The Medicaid law in 1986 was quite broad in its application. Since then there have been repeated changes in the law to limit and reduce access to Medicaid. There has been a steady swing of the legislative pendulum toward more and more restrictive rules designed to disqualify more and more people from accessing Medicaid benefits.

The greatest swing recently took place with the enactment of the changes to Medicaid contained within new federal legislation referred to as the Deficit Reduction Act of 2005.

All the changes over time have created the convoluted legal structure that we use to determine eligibility for Medicaid benefits. Qualifying for benefits is not as easy as “Let’s see your bank statement, okay, you’re under the limits… you get benefits.”

Instead, there are look-back periods of three and five years, income caps and income trusts to get around these caps, transfer penalties and waiting periods, disqualifying transfers, exempt transfers, good trusts and bad trusts, different rules for spouses and single applicants, even an asset is not an asset; it is either countable or not countable depending on individual circumstances.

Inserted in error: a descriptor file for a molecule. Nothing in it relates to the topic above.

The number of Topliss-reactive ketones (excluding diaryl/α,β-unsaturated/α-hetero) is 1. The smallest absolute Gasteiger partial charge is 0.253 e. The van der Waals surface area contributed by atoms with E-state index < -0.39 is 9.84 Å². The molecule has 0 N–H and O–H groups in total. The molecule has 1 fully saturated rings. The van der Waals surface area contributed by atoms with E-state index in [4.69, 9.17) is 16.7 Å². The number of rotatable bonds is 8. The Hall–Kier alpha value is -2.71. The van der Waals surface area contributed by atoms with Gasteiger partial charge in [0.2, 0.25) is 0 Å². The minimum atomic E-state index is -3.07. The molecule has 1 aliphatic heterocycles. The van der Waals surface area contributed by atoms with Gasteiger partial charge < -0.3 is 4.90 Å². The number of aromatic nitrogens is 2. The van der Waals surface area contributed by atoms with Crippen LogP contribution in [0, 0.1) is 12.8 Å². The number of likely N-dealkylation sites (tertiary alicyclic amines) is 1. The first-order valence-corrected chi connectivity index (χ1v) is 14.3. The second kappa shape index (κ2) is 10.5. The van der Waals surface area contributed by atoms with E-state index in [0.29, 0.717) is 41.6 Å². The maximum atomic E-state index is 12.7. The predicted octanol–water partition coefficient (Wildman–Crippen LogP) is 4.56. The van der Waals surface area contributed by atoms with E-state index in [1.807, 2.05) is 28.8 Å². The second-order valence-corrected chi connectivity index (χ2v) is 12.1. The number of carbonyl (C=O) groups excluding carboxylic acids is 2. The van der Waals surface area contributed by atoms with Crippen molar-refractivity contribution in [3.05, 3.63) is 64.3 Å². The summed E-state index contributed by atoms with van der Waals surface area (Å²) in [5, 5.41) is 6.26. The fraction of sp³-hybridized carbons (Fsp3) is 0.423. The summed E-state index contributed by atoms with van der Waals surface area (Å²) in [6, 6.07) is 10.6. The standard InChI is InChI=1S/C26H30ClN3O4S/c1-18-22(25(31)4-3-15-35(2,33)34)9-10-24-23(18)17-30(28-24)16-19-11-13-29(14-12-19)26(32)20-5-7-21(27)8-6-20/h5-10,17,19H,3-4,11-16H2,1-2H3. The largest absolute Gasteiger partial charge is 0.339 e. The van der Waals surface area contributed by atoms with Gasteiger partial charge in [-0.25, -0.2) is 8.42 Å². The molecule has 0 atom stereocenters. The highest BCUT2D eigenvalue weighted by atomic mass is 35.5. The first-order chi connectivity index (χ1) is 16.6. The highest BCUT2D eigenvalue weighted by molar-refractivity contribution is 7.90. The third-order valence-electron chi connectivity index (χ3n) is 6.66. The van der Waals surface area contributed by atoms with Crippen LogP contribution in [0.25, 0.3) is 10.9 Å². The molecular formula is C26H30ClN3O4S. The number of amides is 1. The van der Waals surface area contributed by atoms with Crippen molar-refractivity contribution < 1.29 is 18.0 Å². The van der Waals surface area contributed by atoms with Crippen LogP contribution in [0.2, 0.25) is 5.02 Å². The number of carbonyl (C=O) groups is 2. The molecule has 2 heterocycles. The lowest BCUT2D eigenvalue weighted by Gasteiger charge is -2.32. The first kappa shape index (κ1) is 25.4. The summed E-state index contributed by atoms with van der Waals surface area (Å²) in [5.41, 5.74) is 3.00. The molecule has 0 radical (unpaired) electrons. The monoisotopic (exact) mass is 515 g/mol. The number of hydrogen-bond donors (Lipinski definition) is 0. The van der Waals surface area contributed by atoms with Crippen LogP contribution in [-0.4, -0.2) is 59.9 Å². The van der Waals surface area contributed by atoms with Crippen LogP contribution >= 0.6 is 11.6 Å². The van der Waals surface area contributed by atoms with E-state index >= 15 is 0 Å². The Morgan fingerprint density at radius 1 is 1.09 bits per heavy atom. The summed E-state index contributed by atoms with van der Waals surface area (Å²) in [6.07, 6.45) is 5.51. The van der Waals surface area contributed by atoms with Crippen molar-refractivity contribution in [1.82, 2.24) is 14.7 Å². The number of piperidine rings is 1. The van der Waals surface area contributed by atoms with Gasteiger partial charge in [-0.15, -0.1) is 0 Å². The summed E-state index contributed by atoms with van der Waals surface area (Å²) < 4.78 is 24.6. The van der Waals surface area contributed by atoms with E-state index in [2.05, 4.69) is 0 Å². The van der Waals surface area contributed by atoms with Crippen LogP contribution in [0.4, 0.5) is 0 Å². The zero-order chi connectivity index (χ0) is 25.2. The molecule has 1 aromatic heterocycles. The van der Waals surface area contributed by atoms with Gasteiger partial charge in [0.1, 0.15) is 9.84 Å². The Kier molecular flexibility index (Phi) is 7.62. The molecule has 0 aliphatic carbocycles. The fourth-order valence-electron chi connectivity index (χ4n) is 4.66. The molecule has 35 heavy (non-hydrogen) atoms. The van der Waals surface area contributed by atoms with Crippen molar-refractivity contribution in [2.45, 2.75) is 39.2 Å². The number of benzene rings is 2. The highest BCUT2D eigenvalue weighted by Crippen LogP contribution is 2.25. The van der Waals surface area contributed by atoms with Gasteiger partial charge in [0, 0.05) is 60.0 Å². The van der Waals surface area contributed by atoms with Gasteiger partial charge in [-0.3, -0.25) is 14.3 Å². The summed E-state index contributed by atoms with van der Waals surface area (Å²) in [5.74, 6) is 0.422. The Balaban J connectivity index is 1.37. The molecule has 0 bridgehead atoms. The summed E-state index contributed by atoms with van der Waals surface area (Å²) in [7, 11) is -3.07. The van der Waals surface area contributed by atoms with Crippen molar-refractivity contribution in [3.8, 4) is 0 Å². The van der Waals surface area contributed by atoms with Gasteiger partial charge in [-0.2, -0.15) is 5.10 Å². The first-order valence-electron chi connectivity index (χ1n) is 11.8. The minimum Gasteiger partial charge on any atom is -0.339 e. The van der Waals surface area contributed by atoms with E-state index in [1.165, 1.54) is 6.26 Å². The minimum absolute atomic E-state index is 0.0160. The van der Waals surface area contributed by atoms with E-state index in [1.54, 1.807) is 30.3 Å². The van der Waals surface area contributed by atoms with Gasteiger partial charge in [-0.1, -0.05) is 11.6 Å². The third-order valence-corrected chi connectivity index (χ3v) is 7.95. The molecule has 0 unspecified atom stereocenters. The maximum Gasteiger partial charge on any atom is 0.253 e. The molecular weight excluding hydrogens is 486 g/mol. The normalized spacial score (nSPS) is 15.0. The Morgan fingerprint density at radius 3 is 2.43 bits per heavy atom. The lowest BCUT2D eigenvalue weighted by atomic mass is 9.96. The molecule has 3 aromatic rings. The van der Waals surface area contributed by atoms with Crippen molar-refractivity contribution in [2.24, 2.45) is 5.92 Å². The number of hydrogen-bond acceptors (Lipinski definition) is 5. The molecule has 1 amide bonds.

For those of you familiar with the nonsensical story of Alice in Wonderland, when dealing with Medicaid, you have gone down the rabbit hole and nothing is ever as it seems.

Long-term nursing home care is expensive in California, averaging from $6,000 to $11,000 or more PER MONTH! More often than not, the family does not have sufficient income to pay for the ongoing cost of care and goes into what we call a negative cash flow situation.

This means that there is a steady and rapid depletion of the family’s assets as they are used up to meet the shortfall in income. The loss of assets is further accelerated and compounded if there is a spouse in the picture who is trying to maintain a life outside the nursing home.

When the other spouse is still trying to survive at home, in the community, he or she has to maintain the home, pay everyday expenses as well as pay the added expense of the nursing home.

The rapid drain on the family’s resources produces a bleak outcome. Complete depletion of assets, insufficient income to maintain the spouse still at home, and little or no inheritance to pass on to the children.

Can You Protect Assets and Still Qualify for These Skilled Care Nursing Home Entitlement Benefits?

The answer is yes. But it is not a simple task – for either the average citizen or seasoned attorney – of merely filing an application. We have a 100% success rate, and we have helped over 2,000 individuals during the past 10 years secure their entitlement benefits – having their skilled nursing home costs paid by the government – and protecting their assets for themselves and their family.

Give us a call today to discuss your situation and ask us your questions. You are under no obligation and our consultation is free. We offer a 100% money-back guarantee on our service fee.